Sen. Elizabeth Warren raised concerns Tuesday that negotiations over new trade agreements could be used as a backdoor way to water down financial regulations.
Speaking at a Senate confirmation hearing for Export-Import Bank President Fred Hochberg, Warren (D-Mass.) said there are “troubling indications” that negotiations over trade deals with Asia and Europe could be seen as an opportunity for banks to quietly weaken oversight of the financial services industry.
Warren didn’t detail which rules could be weakened through trade deals, but some consumer advocates have warned they could provide new avenues for corporations to appeal regulations at home and abroad and have questioned whether trade agreements could limit the ability of countries to ban certain financial transactions or instruments.
Striking new trade deals enjoys bipartisan support in Congress. Last week, lawmakers praised the president’s nomination of Michael Froman to be the next United States Trade Representative as a sign of renewed focus on trade during the president’s remaining years in office.
Hochberg told Warren that the Export-Import Bank, which provides financing and loan guarantees for U.S. companies that want to export goods, is not involved in the negotiation of the trade agreements.
“We’re really about implementation at the Export-Import Bank, so in terms of trade policy, that really is somewhat outside of our lane,” he said.
Warren asked Hochberg to “do what you can” to make sure the agreements do not weaken financial regulations.
Hochberg said the Export-Import Bank is working closely with private banks to secure financing for businesses that want to export.
“We have probably some of the strongest banks in the world right now because of the kinds of reserves that have been put in and the fact that they have built up their balance sheets,” Hochberg said. “A stronger banking system is far better for the Export-Import Bank.”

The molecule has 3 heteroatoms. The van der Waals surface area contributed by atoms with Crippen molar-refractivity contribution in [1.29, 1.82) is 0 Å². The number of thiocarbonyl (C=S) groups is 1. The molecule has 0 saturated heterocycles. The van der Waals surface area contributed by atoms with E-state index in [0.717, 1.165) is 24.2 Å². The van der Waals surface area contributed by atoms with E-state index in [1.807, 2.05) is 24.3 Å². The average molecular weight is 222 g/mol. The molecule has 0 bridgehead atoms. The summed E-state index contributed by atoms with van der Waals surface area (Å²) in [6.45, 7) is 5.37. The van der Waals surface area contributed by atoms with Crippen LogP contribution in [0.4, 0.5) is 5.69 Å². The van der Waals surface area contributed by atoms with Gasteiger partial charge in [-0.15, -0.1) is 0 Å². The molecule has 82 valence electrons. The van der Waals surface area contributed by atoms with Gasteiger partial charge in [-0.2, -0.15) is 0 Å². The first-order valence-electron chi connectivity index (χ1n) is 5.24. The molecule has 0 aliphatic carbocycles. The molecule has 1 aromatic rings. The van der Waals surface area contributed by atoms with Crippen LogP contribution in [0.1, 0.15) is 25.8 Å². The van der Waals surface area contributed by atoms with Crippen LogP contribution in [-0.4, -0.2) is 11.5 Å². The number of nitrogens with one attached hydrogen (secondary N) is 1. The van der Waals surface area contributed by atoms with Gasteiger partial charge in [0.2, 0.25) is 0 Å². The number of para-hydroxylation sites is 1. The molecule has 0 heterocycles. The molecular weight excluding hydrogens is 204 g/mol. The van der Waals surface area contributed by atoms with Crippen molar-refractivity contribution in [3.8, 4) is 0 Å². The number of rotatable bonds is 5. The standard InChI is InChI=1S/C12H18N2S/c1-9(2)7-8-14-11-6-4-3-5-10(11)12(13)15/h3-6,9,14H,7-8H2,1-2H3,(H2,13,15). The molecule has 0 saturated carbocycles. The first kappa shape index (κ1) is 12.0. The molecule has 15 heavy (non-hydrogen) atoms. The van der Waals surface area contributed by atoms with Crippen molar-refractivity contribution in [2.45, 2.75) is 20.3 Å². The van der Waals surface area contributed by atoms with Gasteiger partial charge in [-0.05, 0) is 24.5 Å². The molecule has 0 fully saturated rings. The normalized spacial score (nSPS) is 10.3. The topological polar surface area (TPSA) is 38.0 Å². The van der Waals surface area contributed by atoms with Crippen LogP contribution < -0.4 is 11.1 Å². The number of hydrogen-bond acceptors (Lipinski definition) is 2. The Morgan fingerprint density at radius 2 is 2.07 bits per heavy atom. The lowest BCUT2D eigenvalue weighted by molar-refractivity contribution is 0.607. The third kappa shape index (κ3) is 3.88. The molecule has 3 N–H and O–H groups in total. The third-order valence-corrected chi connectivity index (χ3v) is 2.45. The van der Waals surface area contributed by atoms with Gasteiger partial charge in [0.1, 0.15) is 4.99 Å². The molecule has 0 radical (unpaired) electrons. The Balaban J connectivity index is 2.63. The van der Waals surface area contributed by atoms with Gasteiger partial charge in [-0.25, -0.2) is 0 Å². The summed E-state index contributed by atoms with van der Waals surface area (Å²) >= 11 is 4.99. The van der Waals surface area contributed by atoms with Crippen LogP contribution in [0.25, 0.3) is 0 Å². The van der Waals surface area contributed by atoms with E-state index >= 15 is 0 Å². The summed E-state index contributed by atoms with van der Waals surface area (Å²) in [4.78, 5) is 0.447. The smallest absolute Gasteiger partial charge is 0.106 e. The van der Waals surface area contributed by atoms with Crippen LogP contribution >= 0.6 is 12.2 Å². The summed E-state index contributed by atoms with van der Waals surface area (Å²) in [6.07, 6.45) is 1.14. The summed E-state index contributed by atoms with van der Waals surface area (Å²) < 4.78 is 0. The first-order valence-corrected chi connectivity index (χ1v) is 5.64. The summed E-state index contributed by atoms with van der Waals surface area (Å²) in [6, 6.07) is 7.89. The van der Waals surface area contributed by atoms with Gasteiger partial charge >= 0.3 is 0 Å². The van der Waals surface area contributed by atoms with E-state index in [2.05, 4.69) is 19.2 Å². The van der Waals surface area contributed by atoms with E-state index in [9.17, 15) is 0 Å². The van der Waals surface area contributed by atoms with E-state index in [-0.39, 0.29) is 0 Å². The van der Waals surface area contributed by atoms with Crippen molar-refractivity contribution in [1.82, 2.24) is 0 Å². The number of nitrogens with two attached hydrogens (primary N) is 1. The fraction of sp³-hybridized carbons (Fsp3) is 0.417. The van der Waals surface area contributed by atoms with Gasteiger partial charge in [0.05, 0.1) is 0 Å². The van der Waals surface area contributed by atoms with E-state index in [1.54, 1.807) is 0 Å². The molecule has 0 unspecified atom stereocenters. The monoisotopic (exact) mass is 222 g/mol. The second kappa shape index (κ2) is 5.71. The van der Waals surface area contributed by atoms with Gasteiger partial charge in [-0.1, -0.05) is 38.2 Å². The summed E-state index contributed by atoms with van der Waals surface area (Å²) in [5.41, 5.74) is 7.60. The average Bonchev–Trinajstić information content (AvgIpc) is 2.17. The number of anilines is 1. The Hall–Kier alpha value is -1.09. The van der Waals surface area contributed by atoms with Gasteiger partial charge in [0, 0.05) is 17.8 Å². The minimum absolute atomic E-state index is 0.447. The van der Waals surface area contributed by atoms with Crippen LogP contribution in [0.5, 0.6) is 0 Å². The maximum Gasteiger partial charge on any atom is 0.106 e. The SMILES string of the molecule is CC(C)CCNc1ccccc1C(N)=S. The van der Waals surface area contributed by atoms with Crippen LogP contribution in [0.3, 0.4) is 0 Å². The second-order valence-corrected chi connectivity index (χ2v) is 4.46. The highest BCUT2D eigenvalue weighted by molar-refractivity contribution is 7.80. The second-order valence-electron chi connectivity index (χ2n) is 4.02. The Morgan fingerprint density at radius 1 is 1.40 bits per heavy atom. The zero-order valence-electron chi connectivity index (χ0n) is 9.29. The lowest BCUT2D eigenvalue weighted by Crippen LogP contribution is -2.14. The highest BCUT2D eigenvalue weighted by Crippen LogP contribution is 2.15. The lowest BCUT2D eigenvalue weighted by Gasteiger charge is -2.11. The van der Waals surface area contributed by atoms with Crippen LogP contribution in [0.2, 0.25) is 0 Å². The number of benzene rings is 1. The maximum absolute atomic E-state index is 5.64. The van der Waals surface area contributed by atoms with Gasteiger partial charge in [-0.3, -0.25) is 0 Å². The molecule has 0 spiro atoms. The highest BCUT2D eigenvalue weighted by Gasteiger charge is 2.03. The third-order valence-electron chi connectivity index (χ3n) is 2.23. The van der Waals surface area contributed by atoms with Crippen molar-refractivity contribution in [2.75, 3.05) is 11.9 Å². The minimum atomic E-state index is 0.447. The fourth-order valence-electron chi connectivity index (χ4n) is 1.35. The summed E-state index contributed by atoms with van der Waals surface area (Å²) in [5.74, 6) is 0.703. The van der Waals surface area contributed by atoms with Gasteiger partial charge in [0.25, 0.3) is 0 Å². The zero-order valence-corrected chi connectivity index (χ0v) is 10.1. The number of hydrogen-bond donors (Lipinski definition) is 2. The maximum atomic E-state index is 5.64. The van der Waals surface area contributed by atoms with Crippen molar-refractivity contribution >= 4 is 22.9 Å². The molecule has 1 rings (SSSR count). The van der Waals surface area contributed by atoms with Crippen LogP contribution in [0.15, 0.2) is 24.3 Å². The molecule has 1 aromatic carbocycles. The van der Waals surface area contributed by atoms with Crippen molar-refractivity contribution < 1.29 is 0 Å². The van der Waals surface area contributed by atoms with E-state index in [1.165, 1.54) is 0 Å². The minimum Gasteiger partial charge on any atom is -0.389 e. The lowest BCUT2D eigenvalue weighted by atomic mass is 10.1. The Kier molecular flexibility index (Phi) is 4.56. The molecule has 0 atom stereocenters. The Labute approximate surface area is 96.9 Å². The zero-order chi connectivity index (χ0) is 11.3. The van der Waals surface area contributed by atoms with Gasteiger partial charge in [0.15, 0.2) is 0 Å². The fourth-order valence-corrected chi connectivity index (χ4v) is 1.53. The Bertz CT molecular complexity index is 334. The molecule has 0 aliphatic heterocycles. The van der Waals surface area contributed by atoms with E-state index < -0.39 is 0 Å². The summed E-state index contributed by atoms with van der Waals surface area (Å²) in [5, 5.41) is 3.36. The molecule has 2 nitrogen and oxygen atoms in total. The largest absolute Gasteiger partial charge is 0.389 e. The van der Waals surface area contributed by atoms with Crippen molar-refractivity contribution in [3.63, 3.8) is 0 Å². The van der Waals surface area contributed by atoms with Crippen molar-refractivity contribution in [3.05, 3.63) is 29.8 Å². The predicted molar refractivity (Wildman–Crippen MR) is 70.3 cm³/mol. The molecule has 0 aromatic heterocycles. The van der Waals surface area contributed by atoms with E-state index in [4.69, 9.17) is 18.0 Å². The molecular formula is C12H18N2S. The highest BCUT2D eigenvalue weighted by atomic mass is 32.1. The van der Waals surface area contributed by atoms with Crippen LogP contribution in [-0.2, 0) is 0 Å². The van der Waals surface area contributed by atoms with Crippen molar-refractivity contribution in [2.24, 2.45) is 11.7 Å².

Hochberg, who has led the bank since 2009, was nominated by President Barack Obama in March to continue as president and chairman.
At the hearing Tuesday, he touted the work the bank has done to help boost exports and make exporting easier for small businesses and their lenders, including a joint effort between the bank, Small Business Administration and the Commerce Department to streamline the export process for small firms.
“We have done more for small business in the past four years than the previous eight years combined,” Hochberg said.
Senators praised his leadership of the bank during the financial crisis, when it helped secure financing for exporters when credit was difficult to obtain from private lenders.
Banking Committee Chairman Tim Johnson (D-S.D.) said Hochberg’s continued leadership is crucial while the economy is still recovering. He urged the panel to move “expeditiously” on the nomination, which is supported by labor and business groups, including the U.S. Chamber of Commerce and National Association of Manufacturers.
“If we do not again confirm Mr. Hochberg before July 20, we run the risk of leaving the bank without a quorum to act on many of the transactions before it, which will hurt American workers and exporters,” Johnson said.
Congress reauthorized funding for the bank last year through September 2014, despite efforts to block the measure by the conservative Club for Growth. The group issued a statement last month urging Minority Leader Mitch McConnell to block Hochberg’s nomination.
“The Export-Import Bank is a slush fund for market-distorting subsidies that pick winners and losers in the private sector,” Club for Growth President Chris Chocola said.